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PNG told to address issue before reputation develops

PORT MORESBY, Papua New Guinea (The National, June 12, 2009) – Child sex tourism is "a very real threat" to Papua New Guinea because sex tourists are now eyeing the Pacific where law enforcement is ineffective, a former child exploitation investigator with the Australian Federal Police has warned.

"Sex tourists are reported to be targeting Pacific countries," Ian Hopley, who served as a police officer with the Victoria police for 32 years, said.

According to Mr. Hopley, sex tourists are targeting PNG and other Pacific countries where "attitudes to the sexual abuse of children are lax and where law enforcement in this area is lacking".

Hopley and his business partner, Carl Collins, run CACET Global, a child abuse education and training consultancy based in South Australia.

CACET Global, in collaboration with Pace PNG, Port Moresby City Mission and the Family and Sexual Violence Action Committee (FSVAC), has already conducted three major training and awareness courses on child abuse and sexual exploitation in PNG.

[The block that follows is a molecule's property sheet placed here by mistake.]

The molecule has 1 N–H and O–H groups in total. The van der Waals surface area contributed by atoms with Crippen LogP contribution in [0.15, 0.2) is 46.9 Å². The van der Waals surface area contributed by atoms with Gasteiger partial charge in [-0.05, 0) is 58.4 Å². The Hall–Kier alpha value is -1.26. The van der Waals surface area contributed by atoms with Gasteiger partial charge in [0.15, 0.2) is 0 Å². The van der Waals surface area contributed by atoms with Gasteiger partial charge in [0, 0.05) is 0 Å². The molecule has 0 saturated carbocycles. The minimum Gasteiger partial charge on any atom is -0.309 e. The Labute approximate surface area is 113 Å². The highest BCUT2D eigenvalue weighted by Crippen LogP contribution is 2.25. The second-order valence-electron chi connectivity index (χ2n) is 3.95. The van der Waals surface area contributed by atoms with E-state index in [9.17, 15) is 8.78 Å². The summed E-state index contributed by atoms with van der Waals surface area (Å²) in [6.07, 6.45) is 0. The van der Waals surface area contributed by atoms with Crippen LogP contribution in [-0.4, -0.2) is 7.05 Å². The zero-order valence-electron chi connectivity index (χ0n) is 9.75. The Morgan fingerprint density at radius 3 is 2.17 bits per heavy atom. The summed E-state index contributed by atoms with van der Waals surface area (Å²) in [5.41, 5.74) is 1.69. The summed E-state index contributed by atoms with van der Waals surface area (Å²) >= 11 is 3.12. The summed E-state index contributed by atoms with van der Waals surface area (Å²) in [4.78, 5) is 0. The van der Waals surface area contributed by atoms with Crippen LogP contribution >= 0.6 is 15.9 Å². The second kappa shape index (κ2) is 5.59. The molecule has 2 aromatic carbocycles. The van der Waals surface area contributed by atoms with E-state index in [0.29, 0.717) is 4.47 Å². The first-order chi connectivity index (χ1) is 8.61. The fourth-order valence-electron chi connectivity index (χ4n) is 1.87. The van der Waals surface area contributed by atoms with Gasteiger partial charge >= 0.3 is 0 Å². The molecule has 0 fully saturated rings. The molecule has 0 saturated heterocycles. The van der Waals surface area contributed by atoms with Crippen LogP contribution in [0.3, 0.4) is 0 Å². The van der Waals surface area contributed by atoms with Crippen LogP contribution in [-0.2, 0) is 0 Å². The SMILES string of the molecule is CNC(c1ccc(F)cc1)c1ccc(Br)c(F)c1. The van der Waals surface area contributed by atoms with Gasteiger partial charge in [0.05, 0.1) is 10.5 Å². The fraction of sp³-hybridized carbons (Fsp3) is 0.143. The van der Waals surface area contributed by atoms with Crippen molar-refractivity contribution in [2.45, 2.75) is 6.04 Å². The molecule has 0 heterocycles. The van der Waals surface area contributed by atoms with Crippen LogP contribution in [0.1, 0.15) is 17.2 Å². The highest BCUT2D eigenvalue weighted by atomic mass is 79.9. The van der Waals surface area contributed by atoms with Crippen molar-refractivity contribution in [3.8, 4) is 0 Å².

Hopley, who served as an investigator with various units, including the child exploitation unit, warned that the issue must be addressed or PNG would "earn a reputation for being a soft target for sex tourists".

"There is clear evidence that many tourism operators or hoteliers clearly turn a blind eye to child abuse, especially the sexual abuse of children," he said.

He warned that the Government must seriously address this issue or Papua New Guinea’s image abroad would be tarnished because "it has the potential to stop vital tourism kina coming into the country" and expanding PNG’s potential.

"PNG must not earn a reputation for being a soft target for sex tourists."

Hopley was also concerned that child and sexual abuse had become rampant in PNG and the community must take a proactive step to fight the problem.

He said the police had a major role to play in identifying cases of child abuse and exploitation and thoroughly investigate cases.

Hopley said all stakeholders, including family, teachers, health workers, church workers, politicians and the media, must take a stand to fight child abuse and exploitation.

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